Think AI tools aren’t harvesting your data? guess again

The meteoric rise of generative artificial intelligence has created a real technological sensation thanks to user-centric products such as OpenAI’s ChatGPT, Dall-E and Lensa. But the user-friendly AI boom has come at the same time that users seem to be unaware or left unaware of the privacy risks imposed by these projects.

Amid all the hype, however, international governments and big tech figures are starting to sound the alarm. Citing privacy and security concerns, Italy just temporarily banned ChatGPT, potentially inspiring a similar block in Germany. In the private sector, hundreds of AI researchers and technology leaders, including Elon Musk and Steve Wozniak, have signed an open letter calling for a six-month moratorium on the development of AI beyond the scope of the GPT- 4.

The relatively quick action to try to curb the irresponsible development of AI is commendable, but the broader landscape of threats that AI poses to privacy and data security goes beyond one model or reason. a developer. While no one wants to rain down on the parade of AI’s paradigm-shifting capabilities, there is now a need to tackle its shortcomings head-on to prevent the consequences from becoming catastrophic.

The AI ​​Data Privacy Storm

While it would be easy to say that OpenAI and other Big Tech-powered AI projects are solely responsible for the AI ​​data privacy problem, the subject had been discussed long before it entered in the mainstream. Scandals surrounding data privacy in AI happened before this ChatGPT crackdown – they just happened out of the public eye.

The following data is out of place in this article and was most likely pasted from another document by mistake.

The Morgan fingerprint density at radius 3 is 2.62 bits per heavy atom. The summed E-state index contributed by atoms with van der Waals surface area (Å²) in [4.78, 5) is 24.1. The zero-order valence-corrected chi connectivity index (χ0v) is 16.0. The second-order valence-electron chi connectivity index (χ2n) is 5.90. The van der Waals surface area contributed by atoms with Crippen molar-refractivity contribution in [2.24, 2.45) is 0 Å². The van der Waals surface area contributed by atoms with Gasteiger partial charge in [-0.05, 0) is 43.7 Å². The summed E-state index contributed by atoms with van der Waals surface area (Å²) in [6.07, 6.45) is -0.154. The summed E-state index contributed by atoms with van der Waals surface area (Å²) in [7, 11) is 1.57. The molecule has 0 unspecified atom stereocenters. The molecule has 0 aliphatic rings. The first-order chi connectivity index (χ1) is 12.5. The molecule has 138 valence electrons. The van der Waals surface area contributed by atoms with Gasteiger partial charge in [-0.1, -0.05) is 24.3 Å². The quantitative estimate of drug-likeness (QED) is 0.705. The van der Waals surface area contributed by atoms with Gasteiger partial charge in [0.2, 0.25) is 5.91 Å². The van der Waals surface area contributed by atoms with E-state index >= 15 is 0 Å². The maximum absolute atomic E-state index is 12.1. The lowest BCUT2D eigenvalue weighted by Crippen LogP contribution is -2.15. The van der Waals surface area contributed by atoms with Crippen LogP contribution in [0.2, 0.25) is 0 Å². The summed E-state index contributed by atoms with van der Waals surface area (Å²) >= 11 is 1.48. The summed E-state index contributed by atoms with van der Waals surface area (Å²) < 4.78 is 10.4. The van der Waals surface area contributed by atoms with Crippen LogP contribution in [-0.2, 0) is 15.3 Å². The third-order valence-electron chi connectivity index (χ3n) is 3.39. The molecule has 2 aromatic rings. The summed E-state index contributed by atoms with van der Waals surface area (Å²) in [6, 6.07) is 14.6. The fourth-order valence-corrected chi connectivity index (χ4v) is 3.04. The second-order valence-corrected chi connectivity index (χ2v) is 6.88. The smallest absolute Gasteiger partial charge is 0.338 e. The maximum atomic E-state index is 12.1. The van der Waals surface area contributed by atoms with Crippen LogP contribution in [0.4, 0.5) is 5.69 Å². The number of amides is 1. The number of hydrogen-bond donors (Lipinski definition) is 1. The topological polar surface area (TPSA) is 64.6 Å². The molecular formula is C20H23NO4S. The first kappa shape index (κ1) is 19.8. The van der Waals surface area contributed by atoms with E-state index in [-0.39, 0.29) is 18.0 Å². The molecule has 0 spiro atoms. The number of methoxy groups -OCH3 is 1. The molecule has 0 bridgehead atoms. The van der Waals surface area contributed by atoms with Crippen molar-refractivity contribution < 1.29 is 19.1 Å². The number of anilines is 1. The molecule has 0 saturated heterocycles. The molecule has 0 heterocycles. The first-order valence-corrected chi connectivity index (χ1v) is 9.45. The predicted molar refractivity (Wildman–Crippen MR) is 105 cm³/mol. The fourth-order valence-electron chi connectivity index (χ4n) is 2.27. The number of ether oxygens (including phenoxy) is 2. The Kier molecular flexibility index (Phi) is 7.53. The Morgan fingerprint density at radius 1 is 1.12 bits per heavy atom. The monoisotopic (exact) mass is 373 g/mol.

Last year, Clearview AI, an AI-based facial recognition company believed to have been used by thousands of governments and law enforcement agencies with limited public knowledge, was banned to sell facial recognition technology to private companies in the United States. Clearview was also fined $9.4 million in the UK for its illegal facial recognition database. Who’s to say that consumer-focused visual AI projects like Midjourney or others can’t be used for similar purposes?

The problem is that they already have been. A series of recent scandals involving pornography and fake news created through consumer AI products have only increased the urgency of protecting users from the harmful use of AI. It takes a hypothetical concept of digital mimicry and turns it into a very real threat to ordinary people and influential public figures.

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Generative AI models fundamentally rely on new and existing data to develop and strengthen their capabilities and usability. This is part of the reason why ChatGPT is so impressive. That being said, a model that relies on new data inputs needs somewhere to get that data, and part of that will inevitably include the personal data of the people who use it. And this amount of data can easily be misused if centralized entities, governments or hackers get hold of it.

So, with limited scope for comprehensive regulation and conflicting views on AI development, what can companies and users working with these products do now?

What companies and users can do

The fact that governments and other developers are raising flags around AI now actually indicates progress from the glacial pace of regulation of Web2 apps and crypto. But raising flags is not the same as policing, so maintaining a sense of urgency without being alarmist is key to creating effective regulations before it’s too late.